Title: O Little Town
Author: Don Reid
Genre: Christmas Fiction
Opening line: "… From where I’m sitting, I can see where most of it took place…"
Blurb: Christmas 1958 in a small town where everybody seems to know everybody, there are still a few secrets. Three families find they are connected in ways they never suspected: an angry teen, a dying man, a lonely wife, a daughter in trouble . . . just ordinary people, muddling their way through ordinary challenges. Spanning three generations, O Little Town is a reminder that people still make mistakes, forgiveness can still be granted, and people still rise to the occasion and do the right thing.
My Thoughts: O LITTLE TOWN is a wonderful feel good Christmas story, and I am not sure why it has taken me a few Christmas seasons to get around to reading it. But so glad I have now. There is a little bit of everything in the story, murder, drama and love.
Most of the story takes place around the events that occur during the few days prior to Christmas Day 1958 with one back story that links us back to the early 1900s. O LITTLE TOWN opens with Reverend Franklin’s 15-year-old daughter Millie caught shoplifting at Macalbee’s Five and Dime. Milton is the storekeeper and a close friend of Millie’s mother Dove who is very unhappy with her life as a pastor’s wife. The local police officer, Bobbie Briggs, is called in to deal with the situation but he has problems of his own. Buddy’s 16-year-old daughter announces she is pregnant and is going to marry Louis Sterrett the father of her child who is the nephew of Milton’s wife. Once the connections have been set up the story continues to follow the three families as they deal with the secrets that are gradually being uncovered. Weaving in and out of the main story is that of Walter Selman. Walter is an elderly man, grandfather of Louis, and something happened in his life when he was the same age as his grandson which kept me riveted as I wanted to understand why this event was so important to him now.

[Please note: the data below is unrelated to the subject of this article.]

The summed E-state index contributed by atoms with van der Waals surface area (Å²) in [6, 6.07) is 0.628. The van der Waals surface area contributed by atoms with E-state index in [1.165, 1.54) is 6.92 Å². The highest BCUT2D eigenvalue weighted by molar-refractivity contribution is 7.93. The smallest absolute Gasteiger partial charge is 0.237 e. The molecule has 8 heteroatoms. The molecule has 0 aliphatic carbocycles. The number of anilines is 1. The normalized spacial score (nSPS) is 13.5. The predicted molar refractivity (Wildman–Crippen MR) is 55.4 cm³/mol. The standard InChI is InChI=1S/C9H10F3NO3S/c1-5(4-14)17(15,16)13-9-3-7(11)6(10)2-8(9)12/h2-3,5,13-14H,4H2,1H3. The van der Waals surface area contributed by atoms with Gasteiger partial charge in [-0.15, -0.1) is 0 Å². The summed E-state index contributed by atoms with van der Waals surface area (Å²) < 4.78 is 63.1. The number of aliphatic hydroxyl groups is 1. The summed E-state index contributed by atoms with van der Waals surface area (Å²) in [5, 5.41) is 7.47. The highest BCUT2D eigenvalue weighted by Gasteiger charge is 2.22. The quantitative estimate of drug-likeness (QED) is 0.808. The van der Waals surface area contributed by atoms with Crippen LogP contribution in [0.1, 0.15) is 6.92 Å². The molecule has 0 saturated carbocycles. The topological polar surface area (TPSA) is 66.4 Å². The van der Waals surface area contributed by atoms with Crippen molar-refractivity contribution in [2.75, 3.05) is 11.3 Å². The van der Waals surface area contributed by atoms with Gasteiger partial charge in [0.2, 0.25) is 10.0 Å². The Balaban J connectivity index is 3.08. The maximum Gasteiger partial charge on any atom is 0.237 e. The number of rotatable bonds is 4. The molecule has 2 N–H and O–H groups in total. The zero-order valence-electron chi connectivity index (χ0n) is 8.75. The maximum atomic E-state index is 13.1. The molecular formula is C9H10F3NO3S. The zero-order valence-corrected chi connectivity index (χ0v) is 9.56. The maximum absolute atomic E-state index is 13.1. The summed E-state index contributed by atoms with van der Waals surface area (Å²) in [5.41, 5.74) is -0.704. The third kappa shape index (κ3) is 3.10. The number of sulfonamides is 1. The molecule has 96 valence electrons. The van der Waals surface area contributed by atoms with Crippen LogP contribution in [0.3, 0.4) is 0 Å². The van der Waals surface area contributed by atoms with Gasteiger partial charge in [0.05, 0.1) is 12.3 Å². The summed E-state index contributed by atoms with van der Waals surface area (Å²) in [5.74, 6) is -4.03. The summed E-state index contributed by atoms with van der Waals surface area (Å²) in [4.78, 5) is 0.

I found the plot very easy to relate to – every family has their issues and these seem to get worse at Christmas when relatives that have successfully been avoided all turn up at various family functions and start to press the right buttons! Every person has someone who they can confide in – and the friendships between different characters were portrayed so well. The writing was easy to read and very smooth as the story transitioned between the various characters and into the past – at no time did the story become confusing or the flow become choppy. In fact reading O LITTLE TOWN was just like a big gossip session – as if the narrator had said to you ‘Have you heard the latest about Doris and Colleen?’ and ‘My goodness what about that Dove!’ The setting was believable, as too were the characters and the story followed not only how they got to be in the situation they were in, but what they were doing about it, and where they are going to go on from here if they can. There was one excellent scene where three of the characters are looking at the falling snow through the window of their various houses all listening to the same Christmas song on the radio (a revamped version of “White Christmas” sung by the Drifters) and reacting to the song differently – just brought the story alive for me.
Of course being a Christmas story all the problems are solved to a certain extent – then an epilogue tidies up the loose ends nicely. I loved the story and recommend it highly.
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A – Excellent Stuff – a real page turner and hard to put down. I carved out extra reading time just so I could finish it. This book got carted into the bathroom with me, read over meals, read at work, and/or kept me up late at night. If this author has more work, I will certainly read it.